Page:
Missouri’s first Buc-ee’s, 53,000 square feet, officially opens. Here’s what to know

Travel centers are typically pit stops on the way to a destination, but on Monday morning in Springfield, a travel center was the destination.

Buc-ee’s, the Texas-based gas station and convenience store chain known for its massive floor plans and vast food offerings, threw open the doors to its first Missouri location a little before 6 a.m., delighting hundreds of customers who’d lined up outside in the cold for an early look.

Russ Stephenson, who was wearing a tie-dye Buc-ee’s shirt he said he got at a Buc-ee’s in Georgia, and his girlfriend, Ellen Kerr, decided just after midnight to attend.

“We hadn’t done anything silly in a while,” Kerr said. “Plus, we’re old and we don’t have a life. We picked up a few ornaments for Christmas, and I’m scouting some birthday presents for a granddaughter.”

The store — 53,000 square feet, with 120 fuel pumps, and a barbecue station, a jerky bar, a fudge shop, among other food, drink and merchandise — is just off Interstate 44 at 3284 N. Beaver Road. It was formerly Mulroy Road; Buc-ee’s mascot is a beaver, and the Springfield City Council earlier this year voted to change the name of the street in tribute to the chain.

A few of those local leaders were in attendance for a ribbon-cutting ceremony held at 11 a.m., along with some Buc-ee’s brass.

“What Buc-ee’s brings is exactly what we are all about in Springfield: quality of place, economic vitality,” said Mayor Ken McClure.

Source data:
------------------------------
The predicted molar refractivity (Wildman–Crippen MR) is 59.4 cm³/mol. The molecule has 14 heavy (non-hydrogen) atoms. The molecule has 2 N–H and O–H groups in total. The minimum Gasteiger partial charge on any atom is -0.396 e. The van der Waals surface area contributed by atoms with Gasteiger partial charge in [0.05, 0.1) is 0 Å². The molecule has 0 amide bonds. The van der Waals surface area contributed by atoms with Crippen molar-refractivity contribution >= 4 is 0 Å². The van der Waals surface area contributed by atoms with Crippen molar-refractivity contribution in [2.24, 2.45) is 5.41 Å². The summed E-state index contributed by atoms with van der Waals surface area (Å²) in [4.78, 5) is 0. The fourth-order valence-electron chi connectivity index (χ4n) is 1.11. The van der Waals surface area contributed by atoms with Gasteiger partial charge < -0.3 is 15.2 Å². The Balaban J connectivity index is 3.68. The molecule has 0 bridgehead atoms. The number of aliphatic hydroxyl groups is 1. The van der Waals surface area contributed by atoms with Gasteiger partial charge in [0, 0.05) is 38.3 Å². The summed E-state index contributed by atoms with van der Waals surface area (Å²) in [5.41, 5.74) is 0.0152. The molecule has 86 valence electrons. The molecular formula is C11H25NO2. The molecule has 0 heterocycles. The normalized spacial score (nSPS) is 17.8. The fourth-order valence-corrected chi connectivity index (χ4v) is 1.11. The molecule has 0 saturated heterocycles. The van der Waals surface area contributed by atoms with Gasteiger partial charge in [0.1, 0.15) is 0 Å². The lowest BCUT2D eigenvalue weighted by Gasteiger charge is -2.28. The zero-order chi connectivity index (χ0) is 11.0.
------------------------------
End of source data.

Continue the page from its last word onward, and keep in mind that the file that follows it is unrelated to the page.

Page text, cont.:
Councilman Abe McGull cited the “incredible salaries” advertised in the distance on a Buc-ee’s billboard, with wages starting at $18-23 per hour. “I’m thinking of getting a part-time job here,” he joked.

Springfield Mayor Ken McClure addresses the crowd at the Buc-ee’s ribbon-cutting ceremony Monday
Springfield Mayor Ken McClure addresses the crowd at the Buc-ee’s ribbon-cutting ceremony Monday

Jodi Whittlesey and Gigi Brumfield, co-workers at a hospice care company in Lebanon, woke up at 4:30 a.m. and made the 45-minute drive to Springfield.

Brumfield, who’s from Louisiana originally, picked up a boudin kolache, saltwater taffy and the popular Buc-ee’s snack Beaver Nuggets, which are like kettle corn. Whittlesey had a blue travel mug in her basket that said “I Can’t Hear You Over the Sound of Freedom Ringing.”

“We can’t stay too long,” Whittlesey said around 6:30 a.m. “We’ve got to be back at work soon.”